Two accounts of Thored's origins have been offered by modern historians. The first is that he was a son of Oslac, ealdorman of York from 966 until his exile in 975.This argument is partly based on the assertion by the Historia Eliensis , that Oslac had a son named Thorth (i.e. "Thored"). The other suggestion, favoured by most historians, is that he was the son of a man named Gunnar. This Gunnar is known to have held land in the East and North Ridings of Yorkshire.
The East Riding of Yorkshire, or simply East Riding, is an area in Northern England and can refer either to the administrative county of the East Riding of Yorkshire which is a unitary authority, to the ceremonial county (Lieutenancy) of the East Riding of Yorkshire or to the easternmost of the three subdivisions (ridings) of the traditional county of Yorkshire.
The North Riding of Yorkshire is one of the three historic subdivisions (ridings) of the English county of Yorkshire, alongside the East and West ridings. From the Restoration it was used as a lieutenancy area, having been part of the Yorkshire lieutenancy previously. The three ridings were treated as three counties for many purposes, such as having separate quarter sessions. An administrative county was created with a county council in 1889 under the Local Government Act 1888 on the historic boundaries. In 1974 both the administrative county and the Lieutenancy of the North Riding of Yorkshire were abolished, being succeeded in most of the riding by the new non-metropolitan county of North Yorkshire.
A riding is an administrative jurisdiction or electoral district, particularly in several current or former Commonwealth countries.
If the latter suggestion is correct, then Thored's first appearance in history is the Anglo-Saxon Chronicle recension D (EF)'s entry for 966, which recorded the accession of Oslac to the ealdormanry of southern Northumbria:
Recension is the practice of editing or revising a text based on critical analysis. When referring to manuscripts, this may be a revision by another author. The term is derived from Latin recensio "review, analysis".
In this year, Thored, Gunnar's son, harried Westmoringa land, and, in this same year, Oslac succeeded to the office of ealdorman.
The Anglo-Saxon scholar Frank Stenton believed that this was an act of regional faction-fighting, rather than, as had been suggested by others, Thored carrying out the orders of King Edgar the Peaceable.This entry is, incidentally, the first mention of Westmoringa land, that is, Westmorland. Gunnar seems to have been ealdorman earlier in the decade, for in one charter (surviving only in a later cartulary) dated to 963 and three Abingdon charters dated to 965, an ealdorman (dux) called Gunnar is mentioned.
Thored may be the Thored who appears for the first time in charter attestations during the reign of King Edgar (959–75), his earliest possible appearance being in 964, witnessing a grant of land in Kent by King Edgar to St Peter's, Ghent. This is uncertain because the authenticity of this particular charter is unclear.A charter issued by Edgar in 966, granting land in Oxfordshire to a woman named Ælfgifu, has an illegible ealdorman witness signature beginning with Þ, which may be Thored.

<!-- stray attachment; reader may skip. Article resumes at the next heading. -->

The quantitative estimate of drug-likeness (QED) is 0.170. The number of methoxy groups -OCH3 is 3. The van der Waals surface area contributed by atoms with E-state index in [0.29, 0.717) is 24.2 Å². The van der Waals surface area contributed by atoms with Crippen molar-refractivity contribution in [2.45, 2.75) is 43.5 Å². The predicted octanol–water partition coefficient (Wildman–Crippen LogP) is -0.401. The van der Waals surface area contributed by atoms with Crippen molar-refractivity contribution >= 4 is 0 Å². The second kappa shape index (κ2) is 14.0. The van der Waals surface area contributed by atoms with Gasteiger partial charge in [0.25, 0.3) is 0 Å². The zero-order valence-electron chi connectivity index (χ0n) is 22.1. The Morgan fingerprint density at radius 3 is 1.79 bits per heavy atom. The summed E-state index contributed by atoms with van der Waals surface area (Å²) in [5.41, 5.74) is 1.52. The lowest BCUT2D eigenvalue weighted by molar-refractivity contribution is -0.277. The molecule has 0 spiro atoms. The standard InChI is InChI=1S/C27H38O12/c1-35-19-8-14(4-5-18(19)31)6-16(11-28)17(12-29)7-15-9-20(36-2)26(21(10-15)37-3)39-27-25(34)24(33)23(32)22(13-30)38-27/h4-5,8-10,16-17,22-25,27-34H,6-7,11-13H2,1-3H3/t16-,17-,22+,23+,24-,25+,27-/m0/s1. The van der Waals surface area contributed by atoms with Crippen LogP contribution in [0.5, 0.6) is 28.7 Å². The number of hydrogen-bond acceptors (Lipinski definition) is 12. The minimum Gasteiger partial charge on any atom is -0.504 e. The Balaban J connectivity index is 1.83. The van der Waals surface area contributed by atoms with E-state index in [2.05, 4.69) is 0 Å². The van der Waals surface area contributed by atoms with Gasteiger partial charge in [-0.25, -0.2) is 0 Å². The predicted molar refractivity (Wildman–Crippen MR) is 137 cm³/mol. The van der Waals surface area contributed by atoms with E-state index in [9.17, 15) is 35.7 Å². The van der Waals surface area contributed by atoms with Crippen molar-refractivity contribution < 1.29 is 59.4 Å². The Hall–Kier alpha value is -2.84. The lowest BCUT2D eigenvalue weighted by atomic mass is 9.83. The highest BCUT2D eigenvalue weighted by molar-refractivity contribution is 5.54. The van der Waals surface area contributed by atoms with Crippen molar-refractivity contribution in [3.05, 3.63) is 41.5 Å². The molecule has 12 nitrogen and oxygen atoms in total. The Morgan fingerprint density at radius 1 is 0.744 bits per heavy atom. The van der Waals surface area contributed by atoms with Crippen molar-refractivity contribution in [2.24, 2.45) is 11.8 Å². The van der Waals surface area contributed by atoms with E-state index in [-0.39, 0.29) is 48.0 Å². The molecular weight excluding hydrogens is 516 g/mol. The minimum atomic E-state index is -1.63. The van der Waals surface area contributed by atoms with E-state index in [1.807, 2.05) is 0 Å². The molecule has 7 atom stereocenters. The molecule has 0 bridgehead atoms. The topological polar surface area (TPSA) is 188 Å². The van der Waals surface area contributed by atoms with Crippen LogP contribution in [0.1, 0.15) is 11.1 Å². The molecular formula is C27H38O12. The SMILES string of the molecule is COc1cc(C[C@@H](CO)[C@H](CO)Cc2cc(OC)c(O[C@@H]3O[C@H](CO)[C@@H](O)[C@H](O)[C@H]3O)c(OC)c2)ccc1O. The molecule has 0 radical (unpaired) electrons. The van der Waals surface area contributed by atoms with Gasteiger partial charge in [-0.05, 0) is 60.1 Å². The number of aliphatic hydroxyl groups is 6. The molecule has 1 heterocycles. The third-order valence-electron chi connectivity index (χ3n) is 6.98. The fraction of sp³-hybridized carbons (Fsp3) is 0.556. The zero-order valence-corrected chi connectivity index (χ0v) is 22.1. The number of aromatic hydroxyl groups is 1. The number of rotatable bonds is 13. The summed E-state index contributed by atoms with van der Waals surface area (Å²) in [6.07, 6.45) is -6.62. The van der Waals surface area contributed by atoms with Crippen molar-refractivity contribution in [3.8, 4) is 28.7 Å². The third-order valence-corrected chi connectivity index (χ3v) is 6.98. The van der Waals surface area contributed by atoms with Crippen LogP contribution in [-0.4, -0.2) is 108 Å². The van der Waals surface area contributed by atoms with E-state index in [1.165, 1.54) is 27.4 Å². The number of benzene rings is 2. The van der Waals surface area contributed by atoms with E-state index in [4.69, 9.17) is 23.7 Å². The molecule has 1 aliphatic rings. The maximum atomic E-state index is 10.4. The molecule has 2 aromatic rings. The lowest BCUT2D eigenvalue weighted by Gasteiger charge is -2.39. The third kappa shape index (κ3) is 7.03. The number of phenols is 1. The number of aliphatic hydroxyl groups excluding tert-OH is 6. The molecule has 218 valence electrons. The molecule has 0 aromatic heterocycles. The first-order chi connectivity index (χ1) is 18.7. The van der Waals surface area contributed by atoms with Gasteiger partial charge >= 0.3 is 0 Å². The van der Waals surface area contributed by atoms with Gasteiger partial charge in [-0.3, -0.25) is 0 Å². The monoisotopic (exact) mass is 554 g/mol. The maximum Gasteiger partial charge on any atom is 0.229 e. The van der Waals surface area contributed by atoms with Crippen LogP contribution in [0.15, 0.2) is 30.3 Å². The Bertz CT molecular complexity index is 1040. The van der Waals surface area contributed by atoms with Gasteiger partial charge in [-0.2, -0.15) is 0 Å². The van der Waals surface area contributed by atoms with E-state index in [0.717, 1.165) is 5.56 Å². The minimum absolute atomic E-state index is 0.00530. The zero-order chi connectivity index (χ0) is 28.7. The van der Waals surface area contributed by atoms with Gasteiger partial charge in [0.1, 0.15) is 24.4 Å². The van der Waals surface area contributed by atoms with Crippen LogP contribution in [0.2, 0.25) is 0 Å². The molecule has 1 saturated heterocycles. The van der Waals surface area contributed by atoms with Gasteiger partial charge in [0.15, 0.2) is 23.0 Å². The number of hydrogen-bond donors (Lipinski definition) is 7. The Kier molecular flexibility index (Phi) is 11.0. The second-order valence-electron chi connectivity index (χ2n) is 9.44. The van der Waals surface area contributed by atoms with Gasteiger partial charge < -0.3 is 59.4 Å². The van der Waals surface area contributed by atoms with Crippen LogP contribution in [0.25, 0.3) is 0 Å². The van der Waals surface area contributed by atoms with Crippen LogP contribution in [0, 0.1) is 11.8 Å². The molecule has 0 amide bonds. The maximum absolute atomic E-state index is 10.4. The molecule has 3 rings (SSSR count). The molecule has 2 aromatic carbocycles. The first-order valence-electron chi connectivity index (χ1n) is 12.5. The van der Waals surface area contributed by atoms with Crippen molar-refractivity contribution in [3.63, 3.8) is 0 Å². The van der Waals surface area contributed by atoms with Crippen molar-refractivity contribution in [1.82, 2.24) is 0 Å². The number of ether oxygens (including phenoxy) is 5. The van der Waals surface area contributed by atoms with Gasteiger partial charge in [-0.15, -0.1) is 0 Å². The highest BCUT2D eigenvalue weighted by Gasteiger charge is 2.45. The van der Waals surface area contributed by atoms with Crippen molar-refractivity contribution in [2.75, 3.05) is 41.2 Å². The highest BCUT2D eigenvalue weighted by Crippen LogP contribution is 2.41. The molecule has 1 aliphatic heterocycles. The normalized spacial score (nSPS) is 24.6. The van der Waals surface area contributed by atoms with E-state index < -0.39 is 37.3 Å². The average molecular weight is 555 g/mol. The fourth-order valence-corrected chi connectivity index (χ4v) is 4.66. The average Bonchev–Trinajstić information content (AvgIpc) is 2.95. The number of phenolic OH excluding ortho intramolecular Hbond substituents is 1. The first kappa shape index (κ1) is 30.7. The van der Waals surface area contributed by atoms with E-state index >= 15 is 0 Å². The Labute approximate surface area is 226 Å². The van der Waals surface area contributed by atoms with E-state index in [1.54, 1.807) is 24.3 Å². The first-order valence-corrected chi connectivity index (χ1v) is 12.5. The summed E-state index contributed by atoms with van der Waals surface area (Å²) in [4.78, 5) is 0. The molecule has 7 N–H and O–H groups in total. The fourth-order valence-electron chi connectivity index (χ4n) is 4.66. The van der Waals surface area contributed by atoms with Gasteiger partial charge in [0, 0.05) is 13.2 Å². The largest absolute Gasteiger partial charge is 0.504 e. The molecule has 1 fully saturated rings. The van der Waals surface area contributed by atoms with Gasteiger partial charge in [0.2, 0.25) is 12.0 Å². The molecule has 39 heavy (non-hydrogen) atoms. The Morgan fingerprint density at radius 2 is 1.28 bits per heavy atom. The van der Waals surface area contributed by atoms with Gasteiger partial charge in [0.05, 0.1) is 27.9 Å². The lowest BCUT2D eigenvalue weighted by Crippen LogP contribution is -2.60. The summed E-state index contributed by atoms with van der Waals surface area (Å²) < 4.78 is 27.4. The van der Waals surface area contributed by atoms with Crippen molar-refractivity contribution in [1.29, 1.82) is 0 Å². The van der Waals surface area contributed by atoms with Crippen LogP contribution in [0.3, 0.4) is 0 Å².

|O: Draped bust of Æthelred II left. +ÆĐELRED REX ANGLOR||R: Long cross. +EADǷOLD MO CÆNT|
|'LonCross' penny of Æthelred II, moneyer Eadwold, Canterbury, c. 997–1003. The cross made cutting the coin into half-pennies or farthings (quarter-pennies) easier. (Note spelling Eadƿold in inscription, using Anglo-Saxon letter wynn in place of modern w.)|
Thored's governorship as ealdorman, based on charter attestations, cannot be securely dated before 979.He did attest royal charters during the reign of Æthelred II, the first in 979, six in 983, one in 984, three in 985, one in 988, appearing in such attestations for the last time in 989. It is possible that such appearances represent more than one Thored, though that is not a generally accepted theory. His definite predecessor, Oslac, was expelled from England in 975. The historian Richard Fletcher thought that Oslac's downfall may have been the result of opposing the succession of Edward the Martyr, enemy and brother of Æthelred II. What is known about Thored's time as ealdorman is that he did not have a good relationship with Oswald, Archbishop of York (971–92). In a memorandum written by Oswald, a group of estates belonging to the archdiocese of York was listed, and Oswald noted that "I held them all until Thored came to power; then was St Peter [to whom York was dedicated] robbed". One of the estates allegedly lost was Newbald, an estate given by King Edgar to a man named Gunnar, suggesting to historian Dorothy Whitelock that Thored may just have been reclaiming land "wrongly alienated from his family".
His relationship with King Edgar is unclear, particularly given the uncertainty of Thored's paternity, Oslac being banished from England in 975, the year of Edgar's death.Richard Fletcher, who thought Thored was the son of Gunnar, argued that Thored's raid on Westmorland was caused by resentment derived from losing out on the ealdormanry to Oslac, and that Edgar thereafter confiscated various territories as punishment. The evidence for this is that Newbald, granted by Edgar to Gunnar circa 963, was bought by Archbishop Osketel from the king sometime before 971, implying that the king had seized the land.